WSU declined to comment on the situation Thursday when asked if Williams is serving a suspension from the team.
The case was referred to the Whitman County Prosecutor’s office, but as of Thursday, charges are still pending.
The next several questions were all posed by @ben_thoen:
Who do you expect the starting five to be?
Way, way too early to tell.
OK, Abogidi and Dishon Jackson will undoubtedly be locked in as Coug standouts in the paint for as long as they live in Pullman.
Williams is a preseason first-team All-Pac-12 pick who is among the best defenders in the Pac-12. Oh, and he scored 72 combined points in a two-game weekend last season, so pencil him in as a starter, too.
Otherwise, I count four guards who will vie for starts.
Smith has high hopes for Roberts, the Division II transfer who can light up a scoreboard.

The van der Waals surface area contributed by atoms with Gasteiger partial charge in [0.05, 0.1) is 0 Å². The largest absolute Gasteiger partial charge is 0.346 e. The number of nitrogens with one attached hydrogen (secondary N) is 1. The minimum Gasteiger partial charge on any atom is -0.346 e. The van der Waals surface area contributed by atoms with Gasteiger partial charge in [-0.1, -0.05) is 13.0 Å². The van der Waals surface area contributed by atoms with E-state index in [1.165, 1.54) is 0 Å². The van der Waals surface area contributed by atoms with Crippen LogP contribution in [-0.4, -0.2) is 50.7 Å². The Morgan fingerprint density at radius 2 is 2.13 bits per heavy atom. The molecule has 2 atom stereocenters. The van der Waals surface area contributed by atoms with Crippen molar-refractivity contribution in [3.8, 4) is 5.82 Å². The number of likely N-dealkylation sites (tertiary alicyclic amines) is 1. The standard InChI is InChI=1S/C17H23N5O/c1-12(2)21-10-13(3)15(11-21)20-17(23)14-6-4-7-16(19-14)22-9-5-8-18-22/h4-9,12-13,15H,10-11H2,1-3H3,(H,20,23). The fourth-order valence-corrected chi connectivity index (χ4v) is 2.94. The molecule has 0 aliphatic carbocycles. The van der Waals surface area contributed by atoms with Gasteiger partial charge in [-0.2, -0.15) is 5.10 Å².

Jefferson Koulibaly might have started some games as a true freshman last year if not for an arm injury that sidelined him all season. He’s expected to be a solid perimeter defender.
Sophomore T.J. Bamba’s offseason strides have been noted by Smith. Bamba is arguably the Cougars’ strongest guard, in terms of his physical stature.
Then there’s Michael Flowers, the senior South Alabama transfer who was one of the nation’s top scorers last season.
Reliable junior D.J. Rodman started 10 games at wing last year. Sophomore forward Andrej Jakimovski made 19 starts and flashed a bright upside – he’s 6-8 and can shoot, handle the ball and distribute.